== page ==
New spectrum management tools en route to Baghdad

Defense Department officials have greenlighted the fielding of an experimental system designed to help U.S. ground forces in the Baghdad area sort out conflicts in the use of electromagnetic spectrum.

A panel overseeing the Coalition Joint Spectrum Management and Planning Tool, as the system is called, made the decision to send 24 laptop PCs loaded with the experimental software into Iraq Aug. 30, said Thomas Taylor, a spectrum analyst in DOD’s Office of the Chief Information Officer.

The lack of spectrum management tools has emerged as a pressing issue in the fight against improvised explosive devices in Iraq, military leaders have said. Troops on patrol can turn on jammers to prevent remotely triggered IEDs from exploding, but those jammers also render friendly communications gear useless.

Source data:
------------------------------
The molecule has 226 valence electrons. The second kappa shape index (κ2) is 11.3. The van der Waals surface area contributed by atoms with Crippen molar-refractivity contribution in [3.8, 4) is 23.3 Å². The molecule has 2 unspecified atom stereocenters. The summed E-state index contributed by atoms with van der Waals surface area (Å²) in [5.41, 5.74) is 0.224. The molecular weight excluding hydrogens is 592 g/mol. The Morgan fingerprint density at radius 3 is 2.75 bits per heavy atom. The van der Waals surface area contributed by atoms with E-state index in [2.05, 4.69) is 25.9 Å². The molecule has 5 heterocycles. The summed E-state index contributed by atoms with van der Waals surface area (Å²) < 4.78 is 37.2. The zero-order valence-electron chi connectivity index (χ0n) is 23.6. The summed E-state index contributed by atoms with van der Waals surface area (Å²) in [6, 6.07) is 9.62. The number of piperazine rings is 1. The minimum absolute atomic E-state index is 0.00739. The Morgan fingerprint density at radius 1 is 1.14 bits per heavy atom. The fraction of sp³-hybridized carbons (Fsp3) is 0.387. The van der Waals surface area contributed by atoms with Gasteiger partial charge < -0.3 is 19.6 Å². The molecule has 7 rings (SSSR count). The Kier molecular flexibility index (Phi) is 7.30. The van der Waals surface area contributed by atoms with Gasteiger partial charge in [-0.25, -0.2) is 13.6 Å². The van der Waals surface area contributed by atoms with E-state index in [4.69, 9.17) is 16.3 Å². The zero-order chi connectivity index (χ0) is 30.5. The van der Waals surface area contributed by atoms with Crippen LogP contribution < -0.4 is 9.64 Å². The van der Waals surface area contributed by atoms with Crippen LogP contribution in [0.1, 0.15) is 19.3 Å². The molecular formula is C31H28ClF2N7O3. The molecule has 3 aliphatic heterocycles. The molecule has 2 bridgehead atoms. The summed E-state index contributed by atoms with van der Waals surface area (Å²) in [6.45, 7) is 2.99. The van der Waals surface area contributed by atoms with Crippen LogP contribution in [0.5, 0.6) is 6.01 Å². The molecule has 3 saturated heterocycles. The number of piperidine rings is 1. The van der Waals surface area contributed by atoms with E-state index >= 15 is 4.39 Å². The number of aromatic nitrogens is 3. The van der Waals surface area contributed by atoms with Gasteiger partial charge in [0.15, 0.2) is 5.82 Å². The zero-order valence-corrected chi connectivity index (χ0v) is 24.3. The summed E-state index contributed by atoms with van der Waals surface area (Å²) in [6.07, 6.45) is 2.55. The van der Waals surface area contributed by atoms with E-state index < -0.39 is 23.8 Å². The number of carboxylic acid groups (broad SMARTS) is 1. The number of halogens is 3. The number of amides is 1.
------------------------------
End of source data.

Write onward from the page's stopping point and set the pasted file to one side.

The new tool is designed to tell spectrum managers accompanying military convoys in the Baghdad area which frequencies U.S. forces can safely jam without impairing their own or civilian Iraqi communications.

Iraqi authorities and the U.S. military have established a process to coordinate the use of spectrum in Iraq, Taylor said in an interview earlier this year. Central Command officials have played a key role in the process, he added.

DOD officials have twice postponed a decision to field an initial batch of computers capable of running the system. The original plan was to ship a small amount of them to Iraq in June. But earlier this year, officials decided they needed more time to catalog the waveform characteristics of U.S. military gear and known civilian emitters in Baghdad. A subsequent meeting scheduled for the beginning of August was postponed due to scheduling conflicts, sources say.

The tool is funded in part by the Joint IED Defeat Organization.

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